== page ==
The Cascades Butterfly Project is a long-term monitoring project in which volunteer community scientists document butterfly abundances and plant flowering times in subalpine meadows to learn how climate change is altering ecosystems. Surveys are conducted on ten routes in North Cascades National Park, Mount Baker-Snoqualmie National Forest, Okanagan-Wenatchee National Forest, and Mount Rainier National Park.
Crews have documented 57 butterfly species on survey routes. Some years, such as 2015, had early emergence or flight times. 2015 (depicted in red on the graph to the left) was a very warm, dry summer following a winter with low snow pack. Most other years had larger peaks in late July or early August. 2018 (depicted in green) had higher numbers of butterflies than all other years.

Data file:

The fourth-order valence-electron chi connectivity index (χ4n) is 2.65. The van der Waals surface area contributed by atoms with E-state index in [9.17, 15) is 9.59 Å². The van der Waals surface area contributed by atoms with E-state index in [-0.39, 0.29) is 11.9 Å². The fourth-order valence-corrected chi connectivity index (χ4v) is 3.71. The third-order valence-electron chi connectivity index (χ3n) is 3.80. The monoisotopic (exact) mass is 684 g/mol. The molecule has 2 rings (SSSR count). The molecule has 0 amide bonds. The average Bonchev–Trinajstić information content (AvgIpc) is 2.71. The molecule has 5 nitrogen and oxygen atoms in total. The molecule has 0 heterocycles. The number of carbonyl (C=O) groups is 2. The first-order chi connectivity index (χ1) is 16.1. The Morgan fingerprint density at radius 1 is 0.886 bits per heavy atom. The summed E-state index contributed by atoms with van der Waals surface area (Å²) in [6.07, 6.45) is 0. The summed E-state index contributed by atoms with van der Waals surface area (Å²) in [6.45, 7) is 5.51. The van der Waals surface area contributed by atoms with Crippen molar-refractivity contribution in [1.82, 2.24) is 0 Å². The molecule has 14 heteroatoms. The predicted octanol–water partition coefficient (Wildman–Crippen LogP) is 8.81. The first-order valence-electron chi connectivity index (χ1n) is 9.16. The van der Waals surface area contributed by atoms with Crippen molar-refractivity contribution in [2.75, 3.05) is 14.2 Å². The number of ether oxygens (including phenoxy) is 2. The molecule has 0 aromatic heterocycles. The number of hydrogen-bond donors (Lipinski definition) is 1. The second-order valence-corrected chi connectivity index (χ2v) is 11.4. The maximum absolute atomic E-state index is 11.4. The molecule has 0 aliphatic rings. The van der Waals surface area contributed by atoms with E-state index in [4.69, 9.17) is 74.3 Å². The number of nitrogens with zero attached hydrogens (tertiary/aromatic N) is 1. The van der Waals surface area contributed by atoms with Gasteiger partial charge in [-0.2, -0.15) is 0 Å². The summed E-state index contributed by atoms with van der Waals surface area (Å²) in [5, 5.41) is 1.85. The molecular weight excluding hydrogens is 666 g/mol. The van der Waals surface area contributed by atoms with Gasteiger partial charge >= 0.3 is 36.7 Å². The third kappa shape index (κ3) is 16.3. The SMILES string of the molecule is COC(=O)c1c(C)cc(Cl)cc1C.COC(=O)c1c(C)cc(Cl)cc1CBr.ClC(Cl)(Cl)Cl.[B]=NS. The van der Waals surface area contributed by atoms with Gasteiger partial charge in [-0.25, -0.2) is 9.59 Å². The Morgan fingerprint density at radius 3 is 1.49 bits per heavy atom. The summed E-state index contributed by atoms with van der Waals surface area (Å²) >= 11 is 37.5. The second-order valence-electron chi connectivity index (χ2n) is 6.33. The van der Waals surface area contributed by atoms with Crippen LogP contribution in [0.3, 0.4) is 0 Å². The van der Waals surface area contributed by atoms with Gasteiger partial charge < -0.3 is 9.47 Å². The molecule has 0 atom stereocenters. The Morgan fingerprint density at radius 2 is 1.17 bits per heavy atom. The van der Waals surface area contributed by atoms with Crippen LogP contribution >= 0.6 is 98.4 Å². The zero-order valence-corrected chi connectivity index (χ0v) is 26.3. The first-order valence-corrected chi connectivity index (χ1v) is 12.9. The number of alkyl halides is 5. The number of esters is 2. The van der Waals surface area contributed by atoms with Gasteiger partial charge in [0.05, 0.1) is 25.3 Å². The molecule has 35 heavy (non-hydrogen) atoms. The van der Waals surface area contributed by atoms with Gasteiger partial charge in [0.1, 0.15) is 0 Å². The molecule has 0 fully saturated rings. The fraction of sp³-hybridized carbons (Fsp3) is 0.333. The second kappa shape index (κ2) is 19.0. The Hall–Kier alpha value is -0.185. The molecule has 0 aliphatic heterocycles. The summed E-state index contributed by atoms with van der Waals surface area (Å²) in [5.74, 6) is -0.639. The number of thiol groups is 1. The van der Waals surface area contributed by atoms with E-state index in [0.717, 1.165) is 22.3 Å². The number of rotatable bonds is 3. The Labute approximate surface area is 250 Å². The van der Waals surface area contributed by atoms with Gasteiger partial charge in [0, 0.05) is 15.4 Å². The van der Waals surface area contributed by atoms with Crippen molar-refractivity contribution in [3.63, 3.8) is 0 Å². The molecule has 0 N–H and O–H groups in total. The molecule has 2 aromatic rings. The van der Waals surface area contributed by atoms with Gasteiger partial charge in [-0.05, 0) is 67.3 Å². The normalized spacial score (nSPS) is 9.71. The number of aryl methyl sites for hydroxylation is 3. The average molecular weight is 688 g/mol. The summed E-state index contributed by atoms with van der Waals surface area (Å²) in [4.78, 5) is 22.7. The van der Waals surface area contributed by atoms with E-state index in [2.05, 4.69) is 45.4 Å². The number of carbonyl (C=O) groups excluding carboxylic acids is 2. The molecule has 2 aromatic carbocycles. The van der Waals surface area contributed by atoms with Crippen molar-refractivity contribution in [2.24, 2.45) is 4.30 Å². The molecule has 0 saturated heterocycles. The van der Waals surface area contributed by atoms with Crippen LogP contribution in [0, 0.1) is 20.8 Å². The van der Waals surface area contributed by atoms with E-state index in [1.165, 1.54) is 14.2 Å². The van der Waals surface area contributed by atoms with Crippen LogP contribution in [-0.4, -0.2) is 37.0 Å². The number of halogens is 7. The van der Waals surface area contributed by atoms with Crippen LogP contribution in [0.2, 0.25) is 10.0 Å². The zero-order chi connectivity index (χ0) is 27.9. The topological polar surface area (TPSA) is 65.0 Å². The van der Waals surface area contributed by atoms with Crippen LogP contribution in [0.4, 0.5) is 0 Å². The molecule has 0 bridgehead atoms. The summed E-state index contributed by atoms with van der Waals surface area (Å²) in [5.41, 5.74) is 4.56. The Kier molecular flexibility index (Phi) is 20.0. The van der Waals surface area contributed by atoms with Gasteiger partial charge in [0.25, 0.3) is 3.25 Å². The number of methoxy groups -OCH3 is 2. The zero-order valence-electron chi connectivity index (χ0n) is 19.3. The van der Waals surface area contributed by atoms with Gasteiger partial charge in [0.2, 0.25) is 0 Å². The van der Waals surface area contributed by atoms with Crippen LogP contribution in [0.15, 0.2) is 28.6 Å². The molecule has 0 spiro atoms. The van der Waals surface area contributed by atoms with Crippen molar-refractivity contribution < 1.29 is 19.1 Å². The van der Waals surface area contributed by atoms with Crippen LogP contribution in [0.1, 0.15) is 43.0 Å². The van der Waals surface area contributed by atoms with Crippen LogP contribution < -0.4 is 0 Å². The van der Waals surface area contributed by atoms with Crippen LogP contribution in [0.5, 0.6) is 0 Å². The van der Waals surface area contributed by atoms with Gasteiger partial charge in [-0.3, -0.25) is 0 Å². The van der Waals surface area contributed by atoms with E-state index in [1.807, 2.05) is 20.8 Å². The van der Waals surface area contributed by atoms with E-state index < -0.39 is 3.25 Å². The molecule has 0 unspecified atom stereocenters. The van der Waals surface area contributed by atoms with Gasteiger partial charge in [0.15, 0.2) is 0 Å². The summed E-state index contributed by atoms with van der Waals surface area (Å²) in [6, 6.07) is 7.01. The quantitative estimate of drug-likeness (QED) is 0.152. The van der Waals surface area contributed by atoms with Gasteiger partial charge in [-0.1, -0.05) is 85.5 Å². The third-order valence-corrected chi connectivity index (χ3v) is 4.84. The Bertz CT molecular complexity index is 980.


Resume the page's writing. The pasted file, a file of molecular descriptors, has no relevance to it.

We are looking for volunteers to help on this project!
There are ten permanent survey routes located in the four study areas. Each survey route is 1-km in length and is surveyed at least one time per week between snowmelt and mid-September. Volunteers document every butterfly that flies along the route and flowering of a select number of plants (see the map for survey routes).
If you are interested in learning butterfly identification in the field and learning scientific protocol, this is the project for you. Contact us to be added to the mailing list.
Last updated: June 16, 2021